Published: June 9,2017
Snow is in the forecast starting this second weekend of June in the higher elevations of the mountain West, as an unseasonably cold air mass infiltrates the northwestern United States.
The cold air will build in beneath a strong southward dip in the jet stream, or upper-level trough, that will develop this weekend as a result of a weather pattern flip.
(MORE: Heat Wave to Spread Record Highs From Midwest to Northeast Into Early Next Week)
Saturday's Jet Stream Pattern
Temperatures will be 10 to 20 degrees colder than average at times this weekend into early next week, which means it may be cold enough for slushy accumulations of snow in portions of the Cascades and northern Rockies, especially at night. Valley locations won't see highs climb out of the 50s Saturday through Monday.
(MAPS: Weekly Planner)
Snow levels are forecast to fall to between 5,000 and 6,500 feet, lowest in the Washington and Oregon Cascades. Mountain passes in the Cascades are not expected to be impacted, however, as the June sun will make it difficult for snow to accumulate on roadways during the day. Snow is possible down to the Willamette Pass, but impacts are expected to be nil.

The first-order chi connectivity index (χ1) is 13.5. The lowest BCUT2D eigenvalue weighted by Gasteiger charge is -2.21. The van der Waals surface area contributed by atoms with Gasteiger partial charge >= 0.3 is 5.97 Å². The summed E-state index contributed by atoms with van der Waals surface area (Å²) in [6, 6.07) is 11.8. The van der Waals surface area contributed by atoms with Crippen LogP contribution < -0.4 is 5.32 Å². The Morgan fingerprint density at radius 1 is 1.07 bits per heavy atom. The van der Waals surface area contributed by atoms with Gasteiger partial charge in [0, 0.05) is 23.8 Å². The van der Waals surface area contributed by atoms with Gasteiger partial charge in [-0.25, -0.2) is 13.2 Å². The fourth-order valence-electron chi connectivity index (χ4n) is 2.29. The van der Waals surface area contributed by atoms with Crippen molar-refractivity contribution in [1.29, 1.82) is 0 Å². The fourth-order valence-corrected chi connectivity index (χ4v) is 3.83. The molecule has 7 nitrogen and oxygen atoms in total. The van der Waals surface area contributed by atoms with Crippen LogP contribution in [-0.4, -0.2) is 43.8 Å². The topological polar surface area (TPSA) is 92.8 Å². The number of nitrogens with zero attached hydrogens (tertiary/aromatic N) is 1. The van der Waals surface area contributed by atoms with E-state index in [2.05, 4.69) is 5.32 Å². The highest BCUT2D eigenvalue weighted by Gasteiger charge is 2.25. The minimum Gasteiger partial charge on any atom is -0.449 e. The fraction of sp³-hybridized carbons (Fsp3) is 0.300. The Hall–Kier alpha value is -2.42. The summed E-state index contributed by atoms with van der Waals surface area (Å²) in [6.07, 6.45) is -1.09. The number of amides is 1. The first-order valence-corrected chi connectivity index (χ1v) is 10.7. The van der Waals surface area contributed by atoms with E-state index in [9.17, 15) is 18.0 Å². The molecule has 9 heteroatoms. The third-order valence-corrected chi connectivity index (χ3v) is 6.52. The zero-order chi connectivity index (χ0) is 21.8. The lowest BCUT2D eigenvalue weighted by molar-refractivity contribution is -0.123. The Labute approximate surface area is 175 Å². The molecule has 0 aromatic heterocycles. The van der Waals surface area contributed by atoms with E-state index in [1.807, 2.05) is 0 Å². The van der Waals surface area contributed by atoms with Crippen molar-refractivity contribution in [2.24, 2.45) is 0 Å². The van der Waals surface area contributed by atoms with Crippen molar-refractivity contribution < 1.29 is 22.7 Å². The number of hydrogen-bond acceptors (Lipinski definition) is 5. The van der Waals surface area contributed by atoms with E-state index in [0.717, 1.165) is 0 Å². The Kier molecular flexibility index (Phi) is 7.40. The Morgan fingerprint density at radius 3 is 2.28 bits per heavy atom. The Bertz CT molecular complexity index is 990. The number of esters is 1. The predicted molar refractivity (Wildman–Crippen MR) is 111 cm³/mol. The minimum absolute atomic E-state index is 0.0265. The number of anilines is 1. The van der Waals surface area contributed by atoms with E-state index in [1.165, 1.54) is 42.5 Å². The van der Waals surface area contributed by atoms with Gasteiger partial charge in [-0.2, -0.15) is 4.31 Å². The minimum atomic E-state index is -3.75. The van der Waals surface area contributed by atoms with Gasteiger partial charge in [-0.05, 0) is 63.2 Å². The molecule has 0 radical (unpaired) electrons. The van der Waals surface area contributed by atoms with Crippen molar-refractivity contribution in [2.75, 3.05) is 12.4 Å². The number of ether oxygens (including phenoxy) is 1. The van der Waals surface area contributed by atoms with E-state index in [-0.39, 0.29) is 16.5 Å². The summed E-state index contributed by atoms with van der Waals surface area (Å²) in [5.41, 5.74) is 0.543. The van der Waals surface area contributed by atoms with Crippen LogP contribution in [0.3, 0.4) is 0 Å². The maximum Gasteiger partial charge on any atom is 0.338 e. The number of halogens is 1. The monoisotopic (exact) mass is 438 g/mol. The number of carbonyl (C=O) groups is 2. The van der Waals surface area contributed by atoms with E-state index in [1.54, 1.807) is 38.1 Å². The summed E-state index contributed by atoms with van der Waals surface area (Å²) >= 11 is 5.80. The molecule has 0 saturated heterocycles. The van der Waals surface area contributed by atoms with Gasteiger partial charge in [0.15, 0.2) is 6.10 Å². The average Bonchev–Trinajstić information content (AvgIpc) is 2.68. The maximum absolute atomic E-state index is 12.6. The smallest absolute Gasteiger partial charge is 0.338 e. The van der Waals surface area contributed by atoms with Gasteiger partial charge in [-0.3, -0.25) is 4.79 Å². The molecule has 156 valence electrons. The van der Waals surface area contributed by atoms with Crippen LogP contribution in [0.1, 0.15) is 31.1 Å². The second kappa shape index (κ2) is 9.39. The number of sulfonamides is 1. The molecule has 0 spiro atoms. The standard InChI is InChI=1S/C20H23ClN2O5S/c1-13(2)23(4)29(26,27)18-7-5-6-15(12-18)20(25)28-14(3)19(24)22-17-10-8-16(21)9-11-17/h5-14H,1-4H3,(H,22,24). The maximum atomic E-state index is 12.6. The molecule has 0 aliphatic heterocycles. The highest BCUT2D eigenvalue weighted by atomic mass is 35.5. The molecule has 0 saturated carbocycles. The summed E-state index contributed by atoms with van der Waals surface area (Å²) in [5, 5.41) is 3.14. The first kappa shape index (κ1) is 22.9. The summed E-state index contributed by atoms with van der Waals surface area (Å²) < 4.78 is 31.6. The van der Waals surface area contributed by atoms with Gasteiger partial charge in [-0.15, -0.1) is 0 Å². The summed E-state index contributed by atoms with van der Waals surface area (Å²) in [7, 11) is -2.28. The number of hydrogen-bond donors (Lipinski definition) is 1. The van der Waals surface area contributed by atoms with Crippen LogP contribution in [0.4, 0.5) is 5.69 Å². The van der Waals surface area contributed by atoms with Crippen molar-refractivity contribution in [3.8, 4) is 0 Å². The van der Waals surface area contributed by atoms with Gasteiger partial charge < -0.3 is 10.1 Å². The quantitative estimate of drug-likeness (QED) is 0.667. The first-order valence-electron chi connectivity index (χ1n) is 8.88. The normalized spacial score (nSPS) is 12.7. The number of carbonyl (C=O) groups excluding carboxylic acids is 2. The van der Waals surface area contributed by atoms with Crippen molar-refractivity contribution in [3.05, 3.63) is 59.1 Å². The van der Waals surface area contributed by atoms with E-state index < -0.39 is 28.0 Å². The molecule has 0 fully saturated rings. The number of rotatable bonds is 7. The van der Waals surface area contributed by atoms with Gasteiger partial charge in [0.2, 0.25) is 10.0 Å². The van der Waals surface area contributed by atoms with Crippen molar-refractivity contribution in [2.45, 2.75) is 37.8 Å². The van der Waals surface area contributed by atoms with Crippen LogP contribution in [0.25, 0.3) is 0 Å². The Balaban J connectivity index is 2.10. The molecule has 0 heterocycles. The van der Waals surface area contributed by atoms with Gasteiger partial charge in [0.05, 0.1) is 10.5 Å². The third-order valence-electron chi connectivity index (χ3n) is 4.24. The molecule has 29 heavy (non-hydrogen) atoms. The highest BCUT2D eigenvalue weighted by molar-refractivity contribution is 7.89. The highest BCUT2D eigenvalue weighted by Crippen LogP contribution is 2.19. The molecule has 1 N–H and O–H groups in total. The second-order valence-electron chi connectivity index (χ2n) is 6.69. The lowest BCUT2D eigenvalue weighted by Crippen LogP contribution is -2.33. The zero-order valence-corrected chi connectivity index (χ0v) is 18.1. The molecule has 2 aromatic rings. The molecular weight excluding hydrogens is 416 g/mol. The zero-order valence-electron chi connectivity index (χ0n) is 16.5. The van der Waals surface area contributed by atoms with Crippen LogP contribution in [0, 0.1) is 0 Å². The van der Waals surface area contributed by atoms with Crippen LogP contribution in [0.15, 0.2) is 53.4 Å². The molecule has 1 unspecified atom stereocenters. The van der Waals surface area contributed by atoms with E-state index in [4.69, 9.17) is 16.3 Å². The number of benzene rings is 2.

Some snow is even possible down to the valley floors in parts of western Wyoming and in most of Yellowstone and Grand Teton national parks by early Tuesday.
Several inches of snow are possible across the highest elevations of the Washington and Oregon Cascades, as well as high mountain locations in Idaho, western Montana, western Wyoming, northeast Utah, northern Colorado, even parts of California's northern Sierra into Tuesday. The best chance of 6-plus inches of snow will be in the Cascades, in northeastern California, and in northwestern Wyoming.
(MORE: Still Up to 40 Feet of Snow on America's Highest Paved Road)
Snowfall Potential Through Tuesday
How Rare is This?It's not uncommon to see snow in the higher elevations of the mountain West this time of year. In fact, it can also occur in valley locations.
Kalispell, Montana, averages 0.3 inches of snow in June, based on data from 1981-2010. As much as 5.5 inches were measured in June 1995.
Great Falls, Montana, also averages 0.3 inches in June, but it saw 11.1 inches of snow back in June 1950.
Just last year, snow accumulated in the northern Rockies as late as July. Snow was reported in parts of Wyoming, Montana and Idaho at elevations as low as 6,500 feet.
(MORE: Winter Rudely Interrupts Summer in the Northern Rockies)